Wednesday, August 31, 2011

We can never know about the days to come...

... But we think about them anyway. (bonus points if you can name artist and song. hint: it's probably much older than you - ask your parents, or grandparents!)

Some of you started school this week, and others are gearing up for a first day after Labor Day. What an incredible time! Most first year teachers go through a bit of a cycle in their learning (and surviving) the first year. Right now, it's likely to say that you are rooted in the Anticipation Phase. You are deeply committed to the work ahead, excited about the possibilities, enthusiastic about the goals you have set for yourself. This high, which probably began in your student teaching experience, usually lasts several weeks, despite how exhausted you might be at the end of each day! If you're anything like me, there are moments each day where you walk into your classroom and you can't believe you're there, you're a teacher. It's pretty amazing, isn't it?

The thing that you realize quickly, though, is that every day has a huge learning curve. And the way to help yourself through these first few days and weeks is to remember to take deep breaths, reflect as much as possible in writing, and try not to sweat the small stuff. There will be mistakes, for sure, lessons that flop or classroom management ideas that bomb. But at the end of every day remember that there is a new day around the corner. A chance to try again. The kiddos in your classes are lucky to have dedicated, enthusiastic, smart teachers like yourselves. Remember that!

We'll talk a lot about how to overcome some of the most common concerns of first year teachers (classroom arrangement and management, curriculum planning and pacing, establishing a grading system that’s fair, parent conferences, work/life balance) in the coming weeks. Know that you're not alone, and we're here to help. Send me a comment or write me an email if you have ANY questions that we can help you with. Together, I hope, you'll not just survive, but thrive!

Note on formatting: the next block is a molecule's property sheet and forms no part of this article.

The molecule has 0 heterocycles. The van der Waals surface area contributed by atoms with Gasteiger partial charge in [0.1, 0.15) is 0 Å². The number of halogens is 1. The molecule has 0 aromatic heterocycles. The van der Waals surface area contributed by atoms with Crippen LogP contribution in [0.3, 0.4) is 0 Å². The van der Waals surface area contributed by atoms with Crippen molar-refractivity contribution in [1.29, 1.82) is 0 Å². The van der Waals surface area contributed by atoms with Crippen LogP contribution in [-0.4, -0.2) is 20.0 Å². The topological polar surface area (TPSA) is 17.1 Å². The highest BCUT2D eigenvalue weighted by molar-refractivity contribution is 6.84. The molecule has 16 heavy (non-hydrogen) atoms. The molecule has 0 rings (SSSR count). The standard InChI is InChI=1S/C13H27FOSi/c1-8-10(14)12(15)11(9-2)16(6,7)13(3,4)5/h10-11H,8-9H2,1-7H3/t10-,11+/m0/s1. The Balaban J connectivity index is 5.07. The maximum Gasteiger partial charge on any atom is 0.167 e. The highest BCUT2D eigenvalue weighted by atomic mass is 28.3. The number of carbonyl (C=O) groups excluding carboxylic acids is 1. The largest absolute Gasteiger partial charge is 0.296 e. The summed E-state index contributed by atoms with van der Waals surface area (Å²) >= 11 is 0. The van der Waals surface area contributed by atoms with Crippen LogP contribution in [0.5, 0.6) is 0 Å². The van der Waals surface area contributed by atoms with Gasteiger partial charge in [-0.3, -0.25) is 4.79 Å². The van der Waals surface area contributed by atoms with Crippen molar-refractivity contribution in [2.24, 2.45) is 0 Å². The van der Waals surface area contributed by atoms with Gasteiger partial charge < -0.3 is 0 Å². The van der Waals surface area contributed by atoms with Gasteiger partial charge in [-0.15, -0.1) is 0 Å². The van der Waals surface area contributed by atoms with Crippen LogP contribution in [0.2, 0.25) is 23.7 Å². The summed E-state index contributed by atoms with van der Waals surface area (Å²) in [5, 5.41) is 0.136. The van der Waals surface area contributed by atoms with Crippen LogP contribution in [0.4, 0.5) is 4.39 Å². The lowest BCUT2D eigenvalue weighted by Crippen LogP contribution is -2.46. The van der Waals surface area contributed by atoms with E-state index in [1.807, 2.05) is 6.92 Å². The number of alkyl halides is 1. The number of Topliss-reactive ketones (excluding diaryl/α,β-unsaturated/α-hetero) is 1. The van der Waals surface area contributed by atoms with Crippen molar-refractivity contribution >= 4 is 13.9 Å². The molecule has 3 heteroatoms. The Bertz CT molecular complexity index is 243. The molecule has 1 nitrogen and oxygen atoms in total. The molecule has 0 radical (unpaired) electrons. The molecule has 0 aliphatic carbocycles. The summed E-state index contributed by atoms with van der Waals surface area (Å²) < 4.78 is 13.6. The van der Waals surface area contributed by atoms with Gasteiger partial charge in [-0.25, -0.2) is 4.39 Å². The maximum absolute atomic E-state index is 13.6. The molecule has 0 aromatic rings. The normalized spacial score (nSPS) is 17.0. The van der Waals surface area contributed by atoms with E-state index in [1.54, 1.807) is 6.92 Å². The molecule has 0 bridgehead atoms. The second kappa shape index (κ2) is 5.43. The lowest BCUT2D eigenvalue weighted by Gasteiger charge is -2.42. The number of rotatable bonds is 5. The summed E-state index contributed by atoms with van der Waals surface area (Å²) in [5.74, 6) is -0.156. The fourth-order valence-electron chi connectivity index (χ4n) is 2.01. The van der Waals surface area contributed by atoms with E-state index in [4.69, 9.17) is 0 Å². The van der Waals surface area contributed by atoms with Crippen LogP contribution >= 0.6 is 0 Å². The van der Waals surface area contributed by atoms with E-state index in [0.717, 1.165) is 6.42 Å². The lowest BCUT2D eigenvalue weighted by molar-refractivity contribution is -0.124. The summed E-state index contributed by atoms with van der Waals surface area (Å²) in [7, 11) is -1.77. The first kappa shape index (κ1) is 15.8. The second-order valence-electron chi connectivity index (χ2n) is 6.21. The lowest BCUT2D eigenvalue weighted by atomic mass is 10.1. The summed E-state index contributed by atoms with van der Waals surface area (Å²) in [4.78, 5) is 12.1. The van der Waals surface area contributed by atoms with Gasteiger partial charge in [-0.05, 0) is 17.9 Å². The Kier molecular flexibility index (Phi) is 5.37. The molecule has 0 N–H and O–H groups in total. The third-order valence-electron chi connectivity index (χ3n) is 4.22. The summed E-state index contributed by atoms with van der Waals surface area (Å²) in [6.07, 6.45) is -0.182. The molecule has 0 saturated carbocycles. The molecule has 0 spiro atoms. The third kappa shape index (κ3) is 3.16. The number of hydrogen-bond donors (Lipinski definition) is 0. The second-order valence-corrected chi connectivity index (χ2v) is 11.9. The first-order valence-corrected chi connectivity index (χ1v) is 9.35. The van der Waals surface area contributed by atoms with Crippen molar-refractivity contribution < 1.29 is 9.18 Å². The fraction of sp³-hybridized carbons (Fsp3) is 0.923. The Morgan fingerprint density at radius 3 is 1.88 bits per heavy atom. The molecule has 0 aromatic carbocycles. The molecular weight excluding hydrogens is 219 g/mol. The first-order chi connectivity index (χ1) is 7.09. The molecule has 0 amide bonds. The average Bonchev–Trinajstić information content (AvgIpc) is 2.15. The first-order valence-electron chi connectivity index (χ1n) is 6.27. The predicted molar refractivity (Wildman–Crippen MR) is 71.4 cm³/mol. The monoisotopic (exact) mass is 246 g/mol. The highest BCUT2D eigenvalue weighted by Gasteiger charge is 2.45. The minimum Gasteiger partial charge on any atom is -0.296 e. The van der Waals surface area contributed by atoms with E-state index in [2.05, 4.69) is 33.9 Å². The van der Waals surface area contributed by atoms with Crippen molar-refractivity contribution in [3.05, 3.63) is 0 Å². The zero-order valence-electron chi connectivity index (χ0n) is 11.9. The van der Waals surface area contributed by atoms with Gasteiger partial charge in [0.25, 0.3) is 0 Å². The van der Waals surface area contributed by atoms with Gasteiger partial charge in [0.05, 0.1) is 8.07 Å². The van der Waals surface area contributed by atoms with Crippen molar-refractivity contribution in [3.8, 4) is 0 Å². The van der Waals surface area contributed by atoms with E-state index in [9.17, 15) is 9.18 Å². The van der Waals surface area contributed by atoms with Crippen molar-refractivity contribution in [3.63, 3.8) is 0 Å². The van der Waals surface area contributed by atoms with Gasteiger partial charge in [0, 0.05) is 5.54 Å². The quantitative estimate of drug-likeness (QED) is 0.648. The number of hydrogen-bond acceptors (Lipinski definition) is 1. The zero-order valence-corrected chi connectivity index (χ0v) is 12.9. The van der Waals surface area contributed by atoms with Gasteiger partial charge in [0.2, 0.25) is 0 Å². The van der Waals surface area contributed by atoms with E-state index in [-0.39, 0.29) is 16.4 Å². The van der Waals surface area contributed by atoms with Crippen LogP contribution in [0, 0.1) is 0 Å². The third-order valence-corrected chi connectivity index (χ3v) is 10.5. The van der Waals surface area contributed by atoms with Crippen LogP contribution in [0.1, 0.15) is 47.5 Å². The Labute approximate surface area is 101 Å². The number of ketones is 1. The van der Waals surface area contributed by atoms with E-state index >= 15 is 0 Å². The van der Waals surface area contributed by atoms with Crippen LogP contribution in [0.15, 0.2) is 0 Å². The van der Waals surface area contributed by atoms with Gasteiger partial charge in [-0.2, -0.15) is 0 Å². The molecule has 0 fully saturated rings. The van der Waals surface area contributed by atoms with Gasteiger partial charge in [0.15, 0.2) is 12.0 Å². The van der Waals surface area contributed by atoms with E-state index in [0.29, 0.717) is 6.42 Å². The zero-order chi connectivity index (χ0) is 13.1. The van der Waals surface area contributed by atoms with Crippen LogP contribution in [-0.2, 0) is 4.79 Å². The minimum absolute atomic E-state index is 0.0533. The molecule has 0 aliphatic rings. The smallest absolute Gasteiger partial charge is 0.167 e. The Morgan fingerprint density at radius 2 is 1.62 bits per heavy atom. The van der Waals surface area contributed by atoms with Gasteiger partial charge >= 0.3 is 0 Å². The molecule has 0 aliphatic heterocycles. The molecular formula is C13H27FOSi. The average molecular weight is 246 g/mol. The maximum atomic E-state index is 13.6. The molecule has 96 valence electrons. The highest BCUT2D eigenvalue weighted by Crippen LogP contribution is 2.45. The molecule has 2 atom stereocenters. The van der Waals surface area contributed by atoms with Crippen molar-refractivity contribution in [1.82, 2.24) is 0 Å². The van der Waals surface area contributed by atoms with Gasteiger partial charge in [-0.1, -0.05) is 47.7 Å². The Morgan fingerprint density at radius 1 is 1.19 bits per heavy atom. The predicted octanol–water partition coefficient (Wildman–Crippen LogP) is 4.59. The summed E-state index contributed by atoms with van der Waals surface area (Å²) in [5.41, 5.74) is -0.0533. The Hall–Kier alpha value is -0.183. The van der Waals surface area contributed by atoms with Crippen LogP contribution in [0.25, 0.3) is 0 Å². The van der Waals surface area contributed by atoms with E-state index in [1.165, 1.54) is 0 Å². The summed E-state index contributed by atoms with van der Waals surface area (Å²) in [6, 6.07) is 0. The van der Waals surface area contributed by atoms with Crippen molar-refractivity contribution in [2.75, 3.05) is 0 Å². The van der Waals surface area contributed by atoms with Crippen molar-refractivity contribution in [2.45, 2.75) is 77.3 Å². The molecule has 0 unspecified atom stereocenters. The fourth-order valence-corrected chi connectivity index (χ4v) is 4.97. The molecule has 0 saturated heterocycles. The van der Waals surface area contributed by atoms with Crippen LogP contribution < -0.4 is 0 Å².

Reference: New Teacher Center (NTC)

What has been your favorite "I'm a teacher!" moment so far?

Sunday, August 28, 2011

first day of school read alouds

I always plan a read-aloud on the first day of school,  no matter if I am teaching 4th grade or college. A great read-aloud can build community, make people laugh, start a conversation, ease anxiety, and set the tone for the year. It says that books are valued. It says that stories are important. It can give voice to those who need one. Talk with teammates and your school librarian for some suggestions. But here are a few titles to get you thinking.

Elementary School 

A hands-down favorite is Chrysanthemum by Kevin Henkes. Henkes is a fantastic author/illustrator and his book about little mouse Chrysanthemum, who loves her name until she goes to school, is perfect for launching a discussion about names. If you don't know Henkes' work, take a look. His books are beloved by children and adults alike.

A great one for first-year teachers is First Day Jitters by Julie Danneberg. Sarah Jane is nervous about starting at a new school, and doesn't want to go to the first day. Kids find it hilarious that in the end, it turns out Sarah Jane is a teacher! Even teachers are nervous at the beginning of the year.

Never Ride Your Elephant to School, written by Doug Johnson and illustrated by Abby Carter is a silly cautionary tale. Most students wouldn't need convincing that bringing an elephant to school is a bad idea, but just in case, this funny read will warn them sufficiently.

Minerva Louise at School, by Janet Morgan Stoeke tells the story of a wacky chicken who decides to check out the elementary school she mistakes for a 'big, fancy barn.' It shows the school through the world-view of a chicken, and you'll fall in love with Minerva Louise.

Wish I Were a Butterfly, by Ed Young. After being told he is ugly by a frog, a little cricket wishes he were a butterfly. But when the butterfly hears his music, it wishes to be a cricket, sharing with students that we all have gifts to share instead of being jealous of one another. This book is appropriate for older students as well.

The North Star by Peter Reynolds. We're all on a journey, though it is sometimes hard to know what path to follow. In this book, we learn to embrace our unique journey through life. This book is appropriate for older students too.

Some additional suggestions include: My Name is Maria Isabel by Alma Flor Ada, Beatrice's Goat by Page McBier, A Fine, Fine School by Sharon Creech, Once Upon an Ordinary School Day by Colin McNaughton, Stella Louella Runaway Book by Lisa Campbell Ernst, No, David! by David Shannon